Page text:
Staff Publications

Staff Publications

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    'Staff publications' is the digital repository of Wageningen University & Research

    'Staff publications' contains references to publications authored by Wageningen University staff from 1976 onward.

    Publications authored by the staff of the Research Institutes are available from 1995 onwards.

    Full text documents are added when available. The database is updated daily and currently holds about 240,000 items, of which 72,000 in open access.

    We have a manual that explains all the features 

Record number 447977
Title Obesity, non-alcoholic fatty liver disease, and atherothrombosis: a role for the intestinal microbiota?
Author(s) Knaapen, M.; Kootte, R.S.; Zoetendal, E.G.; Vos, W.M. de; Dallinga-Thie, G.M.; Levi, M.; Stroes, E.S.; Nieuwdorp, M.
Source Clinical Microbiology and Infection 19 (2013)4. - ISSN 1198-743X - p. 331 - 337.
DOI http://dx.doi.org/10.1111/1469-0691.12170
Department(s) Microbiological Laboratory
VLAG
Publication type Refereed Article in a scientific journal
Publication year 2013
Keyword(s) lipopolysaccharide-binding protein - gut microbiota - insulin-resistance - vitamin-k - metabolic syndrome - cardiovascular-disease - innate immunity - global burden - germfree-mice - high-density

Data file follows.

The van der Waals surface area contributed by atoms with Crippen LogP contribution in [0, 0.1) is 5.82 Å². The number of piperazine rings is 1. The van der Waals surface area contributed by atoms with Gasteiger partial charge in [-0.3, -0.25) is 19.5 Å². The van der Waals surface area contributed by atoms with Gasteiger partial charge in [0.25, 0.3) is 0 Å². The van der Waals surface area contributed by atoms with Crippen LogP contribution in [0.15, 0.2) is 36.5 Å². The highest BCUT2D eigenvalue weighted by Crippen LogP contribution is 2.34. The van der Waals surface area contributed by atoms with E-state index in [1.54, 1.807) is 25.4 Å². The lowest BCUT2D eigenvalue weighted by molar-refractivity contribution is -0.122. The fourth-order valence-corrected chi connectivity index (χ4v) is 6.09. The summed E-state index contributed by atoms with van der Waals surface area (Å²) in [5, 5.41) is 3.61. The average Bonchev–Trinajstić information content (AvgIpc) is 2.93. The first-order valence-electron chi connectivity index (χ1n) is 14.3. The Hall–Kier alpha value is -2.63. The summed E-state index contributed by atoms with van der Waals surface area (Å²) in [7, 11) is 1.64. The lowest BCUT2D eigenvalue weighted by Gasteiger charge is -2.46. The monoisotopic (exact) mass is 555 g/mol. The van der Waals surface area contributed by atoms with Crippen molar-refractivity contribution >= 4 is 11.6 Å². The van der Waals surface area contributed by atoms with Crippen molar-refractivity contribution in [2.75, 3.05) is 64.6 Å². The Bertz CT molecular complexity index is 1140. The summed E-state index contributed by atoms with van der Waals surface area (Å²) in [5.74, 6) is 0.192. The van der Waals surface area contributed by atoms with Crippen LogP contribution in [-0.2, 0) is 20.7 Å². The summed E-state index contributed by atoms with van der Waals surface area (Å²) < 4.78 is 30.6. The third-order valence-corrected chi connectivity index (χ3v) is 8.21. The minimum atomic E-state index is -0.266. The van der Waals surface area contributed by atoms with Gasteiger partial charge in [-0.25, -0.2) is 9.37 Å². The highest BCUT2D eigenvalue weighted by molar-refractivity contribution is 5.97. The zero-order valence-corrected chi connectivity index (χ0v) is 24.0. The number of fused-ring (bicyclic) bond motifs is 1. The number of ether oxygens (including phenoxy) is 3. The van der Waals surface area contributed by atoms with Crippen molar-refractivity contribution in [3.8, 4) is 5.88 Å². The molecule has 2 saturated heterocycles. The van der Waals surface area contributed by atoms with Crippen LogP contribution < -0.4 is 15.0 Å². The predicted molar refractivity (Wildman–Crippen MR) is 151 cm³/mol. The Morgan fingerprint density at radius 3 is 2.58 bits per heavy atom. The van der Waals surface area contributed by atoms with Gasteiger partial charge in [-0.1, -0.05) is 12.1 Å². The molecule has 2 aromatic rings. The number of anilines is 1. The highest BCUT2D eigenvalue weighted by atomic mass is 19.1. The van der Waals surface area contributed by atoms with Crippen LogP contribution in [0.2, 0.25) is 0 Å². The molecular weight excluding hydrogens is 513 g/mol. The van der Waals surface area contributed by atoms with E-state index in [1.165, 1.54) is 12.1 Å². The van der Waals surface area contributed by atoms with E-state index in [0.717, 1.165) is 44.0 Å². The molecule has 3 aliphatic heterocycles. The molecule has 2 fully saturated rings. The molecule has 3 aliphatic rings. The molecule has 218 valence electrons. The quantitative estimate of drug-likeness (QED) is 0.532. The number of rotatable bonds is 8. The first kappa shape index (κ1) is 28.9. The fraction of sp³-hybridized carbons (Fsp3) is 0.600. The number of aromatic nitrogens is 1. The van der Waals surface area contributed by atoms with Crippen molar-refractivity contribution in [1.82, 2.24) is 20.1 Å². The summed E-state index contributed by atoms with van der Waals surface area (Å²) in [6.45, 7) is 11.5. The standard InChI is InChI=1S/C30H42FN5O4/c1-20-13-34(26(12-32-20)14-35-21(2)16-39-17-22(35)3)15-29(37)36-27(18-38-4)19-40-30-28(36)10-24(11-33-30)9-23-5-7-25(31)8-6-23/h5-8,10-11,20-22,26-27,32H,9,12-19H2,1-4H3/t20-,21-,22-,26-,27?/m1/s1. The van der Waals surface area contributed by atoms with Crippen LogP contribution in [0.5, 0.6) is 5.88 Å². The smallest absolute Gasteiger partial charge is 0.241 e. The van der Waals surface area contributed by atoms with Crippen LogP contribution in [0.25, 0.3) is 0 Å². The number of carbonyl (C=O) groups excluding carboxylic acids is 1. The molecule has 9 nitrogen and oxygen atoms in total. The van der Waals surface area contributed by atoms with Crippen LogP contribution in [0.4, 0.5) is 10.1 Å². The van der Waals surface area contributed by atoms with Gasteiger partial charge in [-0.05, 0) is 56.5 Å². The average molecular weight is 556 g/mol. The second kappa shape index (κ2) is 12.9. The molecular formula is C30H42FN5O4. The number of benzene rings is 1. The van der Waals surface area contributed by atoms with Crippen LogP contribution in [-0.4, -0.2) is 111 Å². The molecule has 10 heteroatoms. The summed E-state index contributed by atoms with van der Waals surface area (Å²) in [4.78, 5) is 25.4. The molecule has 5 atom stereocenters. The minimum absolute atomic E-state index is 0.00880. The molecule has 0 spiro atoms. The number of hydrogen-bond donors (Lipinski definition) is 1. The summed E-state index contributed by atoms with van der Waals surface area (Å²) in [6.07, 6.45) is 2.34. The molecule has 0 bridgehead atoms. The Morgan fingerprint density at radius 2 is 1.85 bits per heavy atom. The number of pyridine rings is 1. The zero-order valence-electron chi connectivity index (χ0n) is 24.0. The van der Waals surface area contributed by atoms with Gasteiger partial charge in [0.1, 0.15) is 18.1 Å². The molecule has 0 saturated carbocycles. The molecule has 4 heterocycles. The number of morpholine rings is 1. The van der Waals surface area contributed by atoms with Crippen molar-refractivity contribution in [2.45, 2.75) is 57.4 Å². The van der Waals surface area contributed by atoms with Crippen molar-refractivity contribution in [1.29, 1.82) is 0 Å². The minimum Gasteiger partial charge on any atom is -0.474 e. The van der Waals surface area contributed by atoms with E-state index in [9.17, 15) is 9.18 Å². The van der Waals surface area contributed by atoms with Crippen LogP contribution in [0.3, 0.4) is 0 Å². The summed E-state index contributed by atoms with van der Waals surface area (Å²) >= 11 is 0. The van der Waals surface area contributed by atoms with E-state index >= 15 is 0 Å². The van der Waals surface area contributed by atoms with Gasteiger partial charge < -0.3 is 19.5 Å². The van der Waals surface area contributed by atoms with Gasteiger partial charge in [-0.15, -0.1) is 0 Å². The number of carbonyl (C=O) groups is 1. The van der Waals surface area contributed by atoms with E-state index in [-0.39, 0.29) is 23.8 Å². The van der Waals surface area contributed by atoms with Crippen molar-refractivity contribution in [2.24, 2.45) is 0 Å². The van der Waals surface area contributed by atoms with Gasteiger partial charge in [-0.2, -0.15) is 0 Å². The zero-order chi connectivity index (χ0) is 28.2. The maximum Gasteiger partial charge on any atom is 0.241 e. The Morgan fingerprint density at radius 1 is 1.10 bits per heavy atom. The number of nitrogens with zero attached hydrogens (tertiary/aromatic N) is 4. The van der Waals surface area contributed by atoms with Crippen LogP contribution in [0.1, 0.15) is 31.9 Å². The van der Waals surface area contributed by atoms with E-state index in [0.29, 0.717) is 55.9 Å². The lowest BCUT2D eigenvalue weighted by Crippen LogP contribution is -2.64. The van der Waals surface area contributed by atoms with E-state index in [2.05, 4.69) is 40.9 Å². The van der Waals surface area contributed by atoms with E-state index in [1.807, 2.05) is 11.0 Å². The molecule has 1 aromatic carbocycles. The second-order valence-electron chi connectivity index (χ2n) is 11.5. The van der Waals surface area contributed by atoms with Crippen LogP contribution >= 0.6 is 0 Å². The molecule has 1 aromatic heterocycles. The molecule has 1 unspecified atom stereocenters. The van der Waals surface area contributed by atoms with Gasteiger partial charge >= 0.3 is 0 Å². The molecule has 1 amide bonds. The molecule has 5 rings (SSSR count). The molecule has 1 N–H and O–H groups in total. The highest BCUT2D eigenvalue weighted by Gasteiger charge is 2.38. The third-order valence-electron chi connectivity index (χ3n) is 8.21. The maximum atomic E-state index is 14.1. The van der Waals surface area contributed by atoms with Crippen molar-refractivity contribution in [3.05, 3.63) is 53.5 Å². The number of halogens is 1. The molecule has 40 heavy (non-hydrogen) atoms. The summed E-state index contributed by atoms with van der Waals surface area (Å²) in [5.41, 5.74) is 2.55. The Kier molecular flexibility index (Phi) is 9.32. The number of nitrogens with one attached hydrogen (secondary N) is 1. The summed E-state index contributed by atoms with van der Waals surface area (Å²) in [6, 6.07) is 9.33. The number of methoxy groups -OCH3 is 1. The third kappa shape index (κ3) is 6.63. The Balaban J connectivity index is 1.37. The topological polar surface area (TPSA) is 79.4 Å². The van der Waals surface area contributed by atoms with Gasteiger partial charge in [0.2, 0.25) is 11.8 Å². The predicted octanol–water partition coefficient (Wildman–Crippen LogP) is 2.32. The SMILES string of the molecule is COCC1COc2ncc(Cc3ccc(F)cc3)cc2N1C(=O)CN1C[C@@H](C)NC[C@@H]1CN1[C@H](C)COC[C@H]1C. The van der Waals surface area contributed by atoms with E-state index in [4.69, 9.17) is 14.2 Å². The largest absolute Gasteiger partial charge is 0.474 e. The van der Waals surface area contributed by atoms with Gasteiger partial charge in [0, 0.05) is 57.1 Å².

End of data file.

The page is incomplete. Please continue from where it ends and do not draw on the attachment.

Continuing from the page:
Abstract Whereas the association between intestinal microorganisms and health has been widely accepted in the area of infectious disease, recent advances have now implied a role for the intestinal microbiota in human energy balance. In fact, numerous studies support an intricate relationship between the intestinal microbiota and obesity, as well as subsequent insulin resistance and non-alcoholic fatty liver disease. Intestinal microorganisms also seem to be involved in haemostatic tone and atherogenesis. However, as most of the findings stem from observational data, intervention studies in humans using interventions selectively aimed at altering the composition and activity of the intestinal microbiota are crucial to prove causality. If substantiated, this could open the arena for modulation of the intestinal microbiota as a future target in obesity-associated disease, both as a diagnostic test for personalized algorithms and for selective therapeutic strategies
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